Thames Water said bills would remain flat before inflation and that it will invest a record £11.3 billion over the course of AMP7, with plans to reduce pollution incidents by 18 per cent and leakage by 15 per cent.

Anglian Water proposed a £6.5 billion investment programme, including £240 million to reduce leakage by a further 22 per cent, a Water Resources Management Plan totalling £630 million, £783 million to support the environment through the Water Industry National Environment Programme (WINEP), and £650 million to enable sustainable growth and allow for more than 200,000 new homes to be built in the region by 2025, through improvements to water and water recycling networks.

South West Water, meanwhile, announced a radical 'New Deal', promising lower bills, improved service, better environmental protection and a stake and greater say in the company for customers.

In addition to keeping the average bill below inflation and £1 billion on improving services, operational resilience and environmental improvements, the company will offer customers a £20 million shareholding and a greater say in the business, building on its WaterShare scheme, first introduced in 2015, which rewards customers for the company’s outperformance (and protects them from underperformance), with extra investment or even lower bills.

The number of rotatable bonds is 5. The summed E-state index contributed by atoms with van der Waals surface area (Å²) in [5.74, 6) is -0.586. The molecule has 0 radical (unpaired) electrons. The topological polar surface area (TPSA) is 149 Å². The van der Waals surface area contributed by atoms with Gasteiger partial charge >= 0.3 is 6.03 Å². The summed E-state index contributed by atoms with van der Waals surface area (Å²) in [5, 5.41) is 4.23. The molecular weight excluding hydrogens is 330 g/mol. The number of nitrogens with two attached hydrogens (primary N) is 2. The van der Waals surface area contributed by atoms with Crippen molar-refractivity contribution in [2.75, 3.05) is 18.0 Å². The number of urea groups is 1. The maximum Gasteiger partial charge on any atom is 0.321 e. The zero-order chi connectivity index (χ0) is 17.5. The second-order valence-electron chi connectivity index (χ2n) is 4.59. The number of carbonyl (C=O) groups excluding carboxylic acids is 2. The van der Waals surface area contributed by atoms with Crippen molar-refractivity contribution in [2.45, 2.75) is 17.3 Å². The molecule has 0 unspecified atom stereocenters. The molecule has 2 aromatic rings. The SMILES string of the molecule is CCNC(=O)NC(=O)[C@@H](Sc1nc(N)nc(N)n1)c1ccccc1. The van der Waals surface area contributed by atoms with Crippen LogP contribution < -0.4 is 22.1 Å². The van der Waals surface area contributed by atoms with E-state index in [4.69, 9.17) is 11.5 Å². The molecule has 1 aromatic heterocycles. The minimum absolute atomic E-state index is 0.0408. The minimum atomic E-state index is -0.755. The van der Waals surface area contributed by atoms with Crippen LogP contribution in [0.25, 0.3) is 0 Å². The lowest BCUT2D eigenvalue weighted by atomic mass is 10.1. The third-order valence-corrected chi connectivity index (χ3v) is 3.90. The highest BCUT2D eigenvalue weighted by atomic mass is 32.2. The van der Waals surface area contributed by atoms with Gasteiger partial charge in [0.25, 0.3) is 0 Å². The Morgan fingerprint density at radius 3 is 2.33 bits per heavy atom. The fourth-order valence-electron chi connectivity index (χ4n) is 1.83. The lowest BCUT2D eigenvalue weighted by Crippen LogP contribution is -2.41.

Southern Water, which proposed to increase investment from £3.2 billion in AMP6 to £4 billion in AMP7, said it aims to lead the industry in water efficiency, reducing usage to 120 litres per person per day and cut leakage by 15 per cent by 2025.

Dwr Cyrmu Welsh Water intends to invest £2.3 billion over the course of the five years and to reduce the average bill by £22 before inflation, while Yorkshire Water said its business plan involves reviewing all customer accounts to ensure they are on the cheapest tariff.

Ofwat will scrutinise all of the submissions before publishing an initial assessment of each company’s plan on 31 January 2019, where it will categorise companies’ plans according to the level of quality, ambition and innovation they have demonstrated. The best plans could benefit from incentives through the price review process, while those that fall short will face closer scrutiny and interventions and could receive lower returns.

Ofwat will make final decisions on the services water companies must deliver and limits on the prices they can charge customers in December 2019.

Ofwat's senior director for strategy & planning, John Russell, said: “We’ve reached a key milestone in our price review process. From now until January 2019, we’ll pore over each and every business plan and we’ll be looking for evidence that they are robust, ambitious and, crucially, that they have been shaped by customers.

"All companies have had an opportunity to develop high-quality plans, but where plans aren’t sufficiently ambitious or stretching, we’ll step in to protect customers and the environment.”

Author: Robin Hackett, editor, WWT
Topic: AMP Cycle , Policy & Regulation